Tennis enthusiasts at the Wickertree Tennis Club and Raquet Club of Columbus, as well as fans around the world are currently enjoying one of the biggest tennis tournaments of the year, the Championships at Wimbledon. It is always interesting to follow the previous year’s champions to see how they will do. It is even more interesting when last year’s champion is Spain’s Rafael Nadal, who is widely recognized as one of the greatest tennis players of all time.
This past Monday, June 27 in the 4th round of Wimbledon, Nadal began having what appeared to be some very intense heel pain. Nadal had trainers called onto the court twice to check where the pain was located around the back and sides of his heel. Luckily, he was able to play through his pain to win and continue on to Friday’s match which he also won, beating out Andy Murray. Although the injury has not yet been definitely diagnosed, Nadal is taking a risk to play out his last few games at Wimbledon before taking an already scheduled vacation.
Heel pain can be debilitating to any athlete, especially for one playing at as a high level as Nadal. The most common cause of heel pain on the bottom of the foot in athletes is called plantar fasciitis, or heel spur syndrome. The plantar fascia is a thick connective tissue deep on the bottom, or plantar surface of the foot, that connects the heel bone, or calcaneus to the ball of the foot. Plantar fasciitis occurs when the plantar fascia has too much tension put on it and begins to pull at its attachment point on the heel bone, causing pain. Pain associated with plantar fasciitis is often worse in the morning, when the individual first steps out of bed. Individuals who overpronate, or have flat feet are at a greater risk for plantar fasciitis because of the extra tension placed on the plantar fascia when the arch is flattened and elongated. Ultrasound can be helpful in diagnosing plantar fasciitis versus other causes of plantar heel pain such as a loss of the fat pad under the heel or a nerve entrapment. If the diagnosis is plantar fasciitis, it can often be treated non-surgically. More conservative methods that may be used include icing, rest, custom orthotics to relieve plantar fascia tension cause by overpronation, night splints and stretching. If pain persists, many cases have been successfully treated by similarly non-invasive extracorporeal shock wave therapy.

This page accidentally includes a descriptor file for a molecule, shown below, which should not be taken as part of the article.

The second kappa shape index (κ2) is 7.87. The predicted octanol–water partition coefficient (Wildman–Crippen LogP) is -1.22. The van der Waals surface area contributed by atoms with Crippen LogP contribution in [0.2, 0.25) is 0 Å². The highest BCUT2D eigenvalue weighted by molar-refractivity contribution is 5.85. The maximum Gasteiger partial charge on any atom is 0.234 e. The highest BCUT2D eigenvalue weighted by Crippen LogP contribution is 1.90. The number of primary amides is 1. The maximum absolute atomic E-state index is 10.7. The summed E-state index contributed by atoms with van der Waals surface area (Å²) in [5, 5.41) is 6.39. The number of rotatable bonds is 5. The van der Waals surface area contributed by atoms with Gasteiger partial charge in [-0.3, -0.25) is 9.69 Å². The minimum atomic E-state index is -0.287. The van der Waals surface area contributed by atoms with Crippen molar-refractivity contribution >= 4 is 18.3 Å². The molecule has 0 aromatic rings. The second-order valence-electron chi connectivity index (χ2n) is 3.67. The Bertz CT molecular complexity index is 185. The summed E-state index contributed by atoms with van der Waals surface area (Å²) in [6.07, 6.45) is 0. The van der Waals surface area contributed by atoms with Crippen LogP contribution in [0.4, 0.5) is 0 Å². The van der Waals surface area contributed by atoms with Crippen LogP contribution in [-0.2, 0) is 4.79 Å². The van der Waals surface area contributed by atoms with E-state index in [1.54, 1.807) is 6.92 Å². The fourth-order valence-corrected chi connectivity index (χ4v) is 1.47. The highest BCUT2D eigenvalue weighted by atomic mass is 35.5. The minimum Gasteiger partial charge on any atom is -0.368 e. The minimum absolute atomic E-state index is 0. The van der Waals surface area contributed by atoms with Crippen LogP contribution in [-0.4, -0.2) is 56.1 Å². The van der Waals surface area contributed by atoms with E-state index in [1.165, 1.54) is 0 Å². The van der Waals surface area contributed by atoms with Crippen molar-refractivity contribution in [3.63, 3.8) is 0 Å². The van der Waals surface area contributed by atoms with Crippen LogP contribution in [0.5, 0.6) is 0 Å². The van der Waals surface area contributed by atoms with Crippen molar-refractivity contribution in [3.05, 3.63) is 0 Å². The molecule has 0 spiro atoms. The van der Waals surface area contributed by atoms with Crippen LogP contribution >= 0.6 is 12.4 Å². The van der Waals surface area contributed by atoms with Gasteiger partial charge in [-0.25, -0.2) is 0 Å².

Although Nadal will have to work through his pain at Wimbledon, at least his injury at this point is not severe enough to force him to drop out altogether. The promise of long break to rest your feet and get the best treatment and relief from pain in the near future can be a great motivator for anyone to make it through a tough time!
Please visit www.ColumbusFoot.com for more information or call 614-885 FEET (3338) to schedule an appointment with a podiatrist in Columbus, Ohio. Columbus Podiatry & Surgery is located on the North side of Columbus, Ohio near Worthington.